Paul Gross defends Zionism from its leftwing detractors

Hostile relations

Condemnation of Israel has become fashionable amongst the left – not just condemnation of Israel’s policies or government, but of its legitimacy as a state and of Zionism, its ideological bedrock. As a Jew and a Zionist, who also happens to be a member of the Labour party, I am concerned greatly with the black-and-white attitude of many in the Labour movement to Israel, and the knock-on effect that this hostility is having for Jewish members like me.

Let me be clear: Israel is deserving of some of the criticism it is getting, and the Palestinian people are most certainly deserving of sympathy and support, living as they are in poverty either under occupation or in refugee camps elsewhere in the Middle East.

I have no truck with those who label any criticism of Israel as ‘anti-semitism’.
By the same token, however, I am seriously troubled by those who, when faced with what I would definitely regard as anti-semitism, pass it off as anti-Sharonism at best, or anti-Zionism at worst.

Thankfully, anti-semitism is deemed beyond the pale by the vast majority of people in the western world. But
anti-Zionism is somehow legitimate. On university campuses across the country, Jewish societies have faced motions calling for their disaffiliation from the student union because they are Zionist, and ‘Zionism is racism’.

Except, it is not. Zionism was and is the modern national movement of the Jewish people. Nothing more, nothing
less. It is not imperialism, as many suggest, justifying their position with a reference to Israel’s ‘aggressive grabbing of territory’ in wars.

These anti-Zionists conveniently overlook certain important facts. Firstly, the Jews originally accepted the UN’s 1947 partition plan, which gave them a much smaller Israel than would emerge after the 1948 War of Independence. It was the Arabs who rejected this plan and attacked Israel, attempting to ‘drive the Jews into the sea’.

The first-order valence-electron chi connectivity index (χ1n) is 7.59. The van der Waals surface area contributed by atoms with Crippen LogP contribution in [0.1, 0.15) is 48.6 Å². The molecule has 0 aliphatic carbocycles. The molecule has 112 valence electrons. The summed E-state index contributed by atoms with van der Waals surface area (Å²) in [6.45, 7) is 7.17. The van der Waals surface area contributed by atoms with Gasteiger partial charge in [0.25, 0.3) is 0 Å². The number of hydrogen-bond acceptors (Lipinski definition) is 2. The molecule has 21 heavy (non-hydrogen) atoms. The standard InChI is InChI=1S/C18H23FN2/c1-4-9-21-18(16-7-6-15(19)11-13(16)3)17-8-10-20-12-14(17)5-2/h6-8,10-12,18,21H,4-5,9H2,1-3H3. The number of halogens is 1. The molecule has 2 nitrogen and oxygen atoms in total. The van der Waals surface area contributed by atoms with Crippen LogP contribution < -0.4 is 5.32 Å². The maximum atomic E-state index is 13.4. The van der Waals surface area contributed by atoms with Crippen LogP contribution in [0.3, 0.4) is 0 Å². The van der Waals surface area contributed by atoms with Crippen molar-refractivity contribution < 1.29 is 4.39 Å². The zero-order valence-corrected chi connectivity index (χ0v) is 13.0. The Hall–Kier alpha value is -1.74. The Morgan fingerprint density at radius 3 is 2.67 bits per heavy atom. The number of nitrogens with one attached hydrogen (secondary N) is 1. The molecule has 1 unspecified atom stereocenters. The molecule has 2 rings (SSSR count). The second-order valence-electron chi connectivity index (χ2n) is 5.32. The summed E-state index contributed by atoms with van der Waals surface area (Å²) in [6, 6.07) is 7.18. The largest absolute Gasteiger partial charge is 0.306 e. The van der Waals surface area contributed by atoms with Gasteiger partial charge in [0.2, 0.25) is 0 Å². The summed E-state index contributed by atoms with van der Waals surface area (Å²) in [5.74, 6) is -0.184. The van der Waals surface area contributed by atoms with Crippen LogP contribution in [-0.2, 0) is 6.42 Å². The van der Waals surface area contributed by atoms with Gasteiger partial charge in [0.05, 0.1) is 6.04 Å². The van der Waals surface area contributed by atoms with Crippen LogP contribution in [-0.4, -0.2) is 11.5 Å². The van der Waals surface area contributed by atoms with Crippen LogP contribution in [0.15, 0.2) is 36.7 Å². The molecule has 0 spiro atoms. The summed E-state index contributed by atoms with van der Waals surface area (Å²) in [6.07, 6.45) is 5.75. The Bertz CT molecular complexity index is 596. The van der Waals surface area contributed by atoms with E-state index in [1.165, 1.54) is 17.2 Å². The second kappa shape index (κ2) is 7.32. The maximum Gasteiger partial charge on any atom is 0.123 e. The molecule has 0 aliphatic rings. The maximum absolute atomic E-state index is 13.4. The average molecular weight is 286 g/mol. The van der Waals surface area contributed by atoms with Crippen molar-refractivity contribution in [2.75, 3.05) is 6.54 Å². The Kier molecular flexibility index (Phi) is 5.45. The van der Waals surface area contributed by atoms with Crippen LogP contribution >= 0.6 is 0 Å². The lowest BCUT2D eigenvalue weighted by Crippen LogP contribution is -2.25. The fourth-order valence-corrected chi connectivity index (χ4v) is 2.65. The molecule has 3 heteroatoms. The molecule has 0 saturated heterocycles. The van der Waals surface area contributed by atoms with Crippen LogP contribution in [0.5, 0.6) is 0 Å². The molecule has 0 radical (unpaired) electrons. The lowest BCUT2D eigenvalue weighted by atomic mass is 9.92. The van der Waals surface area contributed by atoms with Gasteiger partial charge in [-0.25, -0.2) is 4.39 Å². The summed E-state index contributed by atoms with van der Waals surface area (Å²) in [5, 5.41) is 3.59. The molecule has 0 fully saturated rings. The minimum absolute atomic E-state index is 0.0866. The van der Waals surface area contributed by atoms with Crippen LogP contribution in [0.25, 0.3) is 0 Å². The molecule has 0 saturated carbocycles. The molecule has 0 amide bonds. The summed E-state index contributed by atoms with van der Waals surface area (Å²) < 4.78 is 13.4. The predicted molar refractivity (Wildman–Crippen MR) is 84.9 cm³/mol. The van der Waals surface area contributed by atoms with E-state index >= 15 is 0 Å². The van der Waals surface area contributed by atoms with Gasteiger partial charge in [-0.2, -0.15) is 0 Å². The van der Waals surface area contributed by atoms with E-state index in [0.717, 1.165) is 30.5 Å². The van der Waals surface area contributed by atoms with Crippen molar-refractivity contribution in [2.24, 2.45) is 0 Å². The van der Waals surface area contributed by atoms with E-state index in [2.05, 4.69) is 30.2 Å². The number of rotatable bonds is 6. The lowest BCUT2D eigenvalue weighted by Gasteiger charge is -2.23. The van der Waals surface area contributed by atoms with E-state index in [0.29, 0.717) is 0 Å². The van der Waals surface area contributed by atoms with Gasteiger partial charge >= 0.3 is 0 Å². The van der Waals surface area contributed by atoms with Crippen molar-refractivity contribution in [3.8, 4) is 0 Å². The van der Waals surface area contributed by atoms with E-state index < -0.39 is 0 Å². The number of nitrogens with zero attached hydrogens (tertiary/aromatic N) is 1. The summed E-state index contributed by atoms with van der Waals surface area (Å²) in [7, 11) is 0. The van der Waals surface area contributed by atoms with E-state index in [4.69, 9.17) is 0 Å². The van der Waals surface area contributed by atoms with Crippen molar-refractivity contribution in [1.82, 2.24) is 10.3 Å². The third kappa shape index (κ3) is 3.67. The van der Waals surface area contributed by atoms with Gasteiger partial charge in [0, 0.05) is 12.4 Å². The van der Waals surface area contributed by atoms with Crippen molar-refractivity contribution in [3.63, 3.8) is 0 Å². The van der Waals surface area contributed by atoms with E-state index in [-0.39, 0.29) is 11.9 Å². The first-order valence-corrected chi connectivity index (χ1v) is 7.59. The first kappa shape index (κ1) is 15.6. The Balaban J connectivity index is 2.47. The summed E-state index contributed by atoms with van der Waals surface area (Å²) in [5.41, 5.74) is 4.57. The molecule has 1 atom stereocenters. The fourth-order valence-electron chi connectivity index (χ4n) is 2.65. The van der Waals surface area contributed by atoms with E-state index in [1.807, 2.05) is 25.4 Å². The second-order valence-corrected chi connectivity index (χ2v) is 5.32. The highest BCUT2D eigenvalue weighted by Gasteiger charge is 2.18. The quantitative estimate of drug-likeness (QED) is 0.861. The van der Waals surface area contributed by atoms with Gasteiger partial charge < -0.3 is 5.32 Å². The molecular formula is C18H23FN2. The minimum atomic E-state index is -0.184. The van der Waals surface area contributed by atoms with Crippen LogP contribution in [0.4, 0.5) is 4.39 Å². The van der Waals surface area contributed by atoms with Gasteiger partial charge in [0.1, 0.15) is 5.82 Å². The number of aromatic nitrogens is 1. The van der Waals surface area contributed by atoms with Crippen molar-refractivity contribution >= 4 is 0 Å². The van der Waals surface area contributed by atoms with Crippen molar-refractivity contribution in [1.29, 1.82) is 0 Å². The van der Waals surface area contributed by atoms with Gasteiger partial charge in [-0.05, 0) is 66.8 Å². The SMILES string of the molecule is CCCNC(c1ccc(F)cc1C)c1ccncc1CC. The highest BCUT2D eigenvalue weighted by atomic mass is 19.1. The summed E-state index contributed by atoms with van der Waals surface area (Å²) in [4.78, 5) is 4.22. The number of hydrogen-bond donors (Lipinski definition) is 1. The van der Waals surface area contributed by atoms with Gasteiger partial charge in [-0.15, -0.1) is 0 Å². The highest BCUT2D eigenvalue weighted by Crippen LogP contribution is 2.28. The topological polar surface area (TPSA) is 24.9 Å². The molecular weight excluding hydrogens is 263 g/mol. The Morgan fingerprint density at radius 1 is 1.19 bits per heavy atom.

Secondly, the acquisition of Gaza and the West Bank after the 1967 Six-Day War was again not by design, but occurred during the course of another battle for its very existence, which Israel won. It should not be forgotten that Israel offered to negotiate the return of these territories shortly after the end of that war but was answered by the Arab League at their meeting in Khartoum with the famous three nos: no to negotiation, no to recognition, and no to peace.

The double standards do not end there. Israel is called a ‘racist state’, but what of the disgraceful anti-semitism in the Arab world – Egyptian television series vindicating the notorious anti-semitic forgery from Tsarist Russia, The Protocols of the Elders of Zion;
or articles in Saudi government-run newspapers claiming that Jewish pastries are made with the blood of Muslim children? Add to these the countless number of anti-semitic cartoons in the Arab press featuring Nazi-style caricatures and suddenly the focus on Israel as a racist state appears either prejudicial or fantastically ill-judged.

In bygone times, Jews were resented, despised and persecuted wherever they settled. The horrors of the Holocaust taught them that even as assimilated citizens in ‘enlightened’ 20th-century Europe they would not be accepted as equals. Modern Zionism was seen by its founder, Theodore Herzl, as the antidote
to this discrimination. How ironic, then, that it has led to a new and socially acceptable anti-Jewish discrimination: among all the peoples of the world, Jews are not entitled to a state of their own.

Self-determination is a lauded liberal ideal, but Jewish self-determination, Zionism, is seen as imperialism or racism.
I cannot accept that this view should be acceptable within the Labour movement, with its commitment to equality and social justice. Israel, for all its flaws and mistakes, does not deserve to become a pariah state, as the Jews were once a pariah people.

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